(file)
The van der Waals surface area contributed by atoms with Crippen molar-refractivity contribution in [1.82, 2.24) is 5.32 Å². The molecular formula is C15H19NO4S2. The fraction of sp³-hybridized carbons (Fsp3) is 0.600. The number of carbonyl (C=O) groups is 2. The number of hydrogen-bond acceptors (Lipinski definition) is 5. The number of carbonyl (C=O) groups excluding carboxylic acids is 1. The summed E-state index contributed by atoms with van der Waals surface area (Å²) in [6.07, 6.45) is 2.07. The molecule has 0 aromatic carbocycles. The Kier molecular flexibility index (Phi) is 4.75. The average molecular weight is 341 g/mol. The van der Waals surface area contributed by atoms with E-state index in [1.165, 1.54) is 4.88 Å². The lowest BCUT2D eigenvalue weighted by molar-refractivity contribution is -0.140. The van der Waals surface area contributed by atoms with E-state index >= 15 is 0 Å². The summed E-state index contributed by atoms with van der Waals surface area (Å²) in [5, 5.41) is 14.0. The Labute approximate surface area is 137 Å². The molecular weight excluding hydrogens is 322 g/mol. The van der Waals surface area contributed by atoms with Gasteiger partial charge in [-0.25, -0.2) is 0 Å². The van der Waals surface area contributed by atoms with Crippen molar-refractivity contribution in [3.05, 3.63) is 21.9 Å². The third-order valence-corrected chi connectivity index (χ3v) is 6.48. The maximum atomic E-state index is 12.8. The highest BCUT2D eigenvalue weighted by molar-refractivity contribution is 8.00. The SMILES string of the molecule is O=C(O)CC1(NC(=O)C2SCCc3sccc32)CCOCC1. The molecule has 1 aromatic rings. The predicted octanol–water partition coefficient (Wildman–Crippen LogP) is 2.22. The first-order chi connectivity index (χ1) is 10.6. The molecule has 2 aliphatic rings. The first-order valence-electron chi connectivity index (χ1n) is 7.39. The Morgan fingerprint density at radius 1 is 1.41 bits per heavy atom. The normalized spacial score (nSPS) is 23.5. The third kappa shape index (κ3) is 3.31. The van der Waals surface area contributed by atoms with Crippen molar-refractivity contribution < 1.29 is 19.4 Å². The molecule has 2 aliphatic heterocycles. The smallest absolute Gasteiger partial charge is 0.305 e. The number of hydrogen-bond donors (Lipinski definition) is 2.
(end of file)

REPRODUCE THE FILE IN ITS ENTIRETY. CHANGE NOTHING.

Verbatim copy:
The van der Waals surface area contributed by atoms with Crippen molar-refractivity contribution in [1.82, 2.24) is 5.32 Å². The molecular formula is C15H19NO4S2. The fraction of sp³-hybridized carbons (Fsp3) is 0.600. The number of carbonyl (C=O) groups is 2. The number of hydrogen-bond acceptors (Lipinski definition) is 5. The number of carbonyl (C=O) groups excluding carboxylic acids is 1. The summed E-state index contributed by atoms with van der Waals surface area (Å²) in [6.07, 6.45) is 2.07. The molecule has 0 aromatic carbocycles. The Kier molecular flexibility index (Phi) is 4.75. The average molecular weight is 341 g/mol. The van der Waals surface area contributed by atoms with E-state index in [1.165, 1.54) is 4.88 Å². The lowest BCUT2D eigenvalue weighted by molar-refractivity contribution is -0.140. The van der Waals surface area contributed by atoms with E-state index >= 15 is 0 Å². The summed E-state index contributed by atoms with van der Waals surface area (Å²) in [5, 5.41) is 14.0. The Labute approximate surface area is 137 Å². The molecular weight excluding hydrogens is 322 g/mol. The van der Waals surface area contributed by atoms with Gasteiger partial charge in [-0.25, -0.2) is 0 Å². The van der Waals surface area contributed by atoms with Crippen molar-refractivity contribution in [3.05, 3.63) is 21.9 Å². The third-order valence-corrected chi connectivity index (χ3v) is 6.48. The maximum atomic E-state index is 12.8. The highest BCUT2D eigenvalue weighted by molar-refractivity contribution is 8.00. The SMILES string of the molecule is O=C(O)CC1(NC(=O)C2SCCc3sccc32)CCOCC1. The molecule has 1 aromatic rings. The predicted octanol–water partition coefficient (Wildman–Crippen LogP) is 2.22. The first-order chi connectivity index (χ1) is 10.6. The molecule has 2 aliphatic rings. The first-order valence-electron chi connectivity index (χ1n) is 7.39. The Morgan fingerprint density at radius 1 is 1.41 bits per heavy atom. The normalized spacial score (nSPS) is 23.5. The third kappa shape index (κ3) is 3.31. The van der Waals surface area contributed by atoms with Crippen molar-refractivity contribution < 1.29 is 19.4 Å². The molecule has 2 aliphatic heterocycles. The smallest absolute Gasteiger partial charge is 0.305 e. The number of hydrogen-bond donors (Lipinski definition) is 2.